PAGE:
Thursday, December 30, 2010
Americans expected the current year to be better than it turned out but are more hopeful about the year to come. This is similar to findings in previous years. Still, adults are less optimistic about the upcoming year than they’ve been in the previous seven years of surveying.
The latest Rasmussen Reports national telephone survey shows that just 35% of Adults expect 2011 to be a good year or better, the lowest level of optimism found since the end of 2003. Nineteen percent (19%) say 2011 will be a poor year. (To see survey question wording, click here.)
Optimism about the next year has hovered in this range in late December surveys for the past three years. But in late 2007, 68% expected the following year to be a good, if not better, one. In late December 2006, 57% said the same of 2007.
Only 22% of Adults rate 2010 as a good year or better. That includes four percent (4%) who say it was an excellent year and two percent (2%) who think it was the best year ever. Thirty-one percent (31%) classify 2010 as a poor year overall.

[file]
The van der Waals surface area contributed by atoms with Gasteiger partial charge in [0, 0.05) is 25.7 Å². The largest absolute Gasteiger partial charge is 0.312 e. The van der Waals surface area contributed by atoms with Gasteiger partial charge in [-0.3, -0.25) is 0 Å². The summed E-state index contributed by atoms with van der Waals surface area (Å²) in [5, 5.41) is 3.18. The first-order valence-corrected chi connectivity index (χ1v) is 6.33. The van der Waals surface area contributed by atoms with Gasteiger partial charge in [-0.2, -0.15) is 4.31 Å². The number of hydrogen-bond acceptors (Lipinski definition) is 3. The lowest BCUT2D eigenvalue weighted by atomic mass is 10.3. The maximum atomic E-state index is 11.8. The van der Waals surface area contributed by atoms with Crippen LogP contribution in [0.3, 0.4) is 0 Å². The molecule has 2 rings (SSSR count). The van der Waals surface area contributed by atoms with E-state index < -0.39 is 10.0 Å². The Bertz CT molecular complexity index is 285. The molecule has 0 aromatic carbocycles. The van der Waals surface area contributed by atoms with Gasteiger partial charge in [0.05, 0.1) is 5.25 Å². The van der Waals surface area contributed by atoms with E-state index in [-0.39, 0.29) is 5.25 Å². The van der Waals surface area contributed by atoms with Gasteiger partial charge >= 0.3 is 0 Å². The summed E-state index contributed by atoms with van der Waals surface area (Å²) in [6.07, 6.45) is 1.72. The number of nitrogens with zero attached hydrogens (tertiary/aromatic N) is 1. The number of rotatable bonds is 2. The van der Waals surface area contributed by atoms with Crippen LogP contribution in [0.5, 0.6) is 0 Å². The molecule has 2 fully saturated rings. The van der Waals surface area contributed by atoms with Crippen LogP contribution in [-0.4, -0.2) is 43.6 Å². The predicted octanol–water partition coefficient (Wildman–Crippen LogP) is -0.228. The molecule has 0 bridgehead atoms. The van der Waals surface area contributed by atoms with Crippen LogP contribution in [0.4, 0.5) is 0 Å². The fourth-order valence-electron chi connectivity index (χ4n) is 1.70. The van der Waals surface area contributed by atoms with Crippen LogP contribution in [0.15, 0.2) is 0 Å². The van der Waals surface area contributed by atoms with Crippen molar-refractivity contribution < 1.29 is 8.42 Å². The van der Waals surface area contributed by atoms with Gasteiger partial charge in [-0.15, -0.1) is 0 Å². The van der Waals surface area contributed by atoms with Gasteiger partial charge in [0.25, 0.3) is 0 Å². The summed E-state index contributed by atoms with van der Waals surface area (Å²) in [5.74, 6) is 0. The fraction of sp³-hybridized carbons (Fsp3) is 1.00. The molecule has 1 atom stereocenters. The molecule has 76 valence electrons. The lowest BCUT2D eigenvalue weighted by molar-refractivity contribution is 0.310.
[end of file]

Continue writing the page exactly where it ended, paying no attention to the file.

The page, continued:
The number giving this year positive ratings is identical to the number who felt that way about 2009 last year at this time. Forty-one percent (41%) gave 2009 a poor rating at the end of last year.
However, 37% of Americans predicted 2010 would be at least a good year, while 23% thought it would be a poor one.
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The survey of 1,000 Adults nationwide was conducted on December 28-29, 2010 by Rasmussen Reports. The margin of sampling error is +/- 3 percentage points with a 95% level of confidence. Field work for all Rasmussen Reports surveys is conducted by Pulse Opinion Research, LLC. See methodology.
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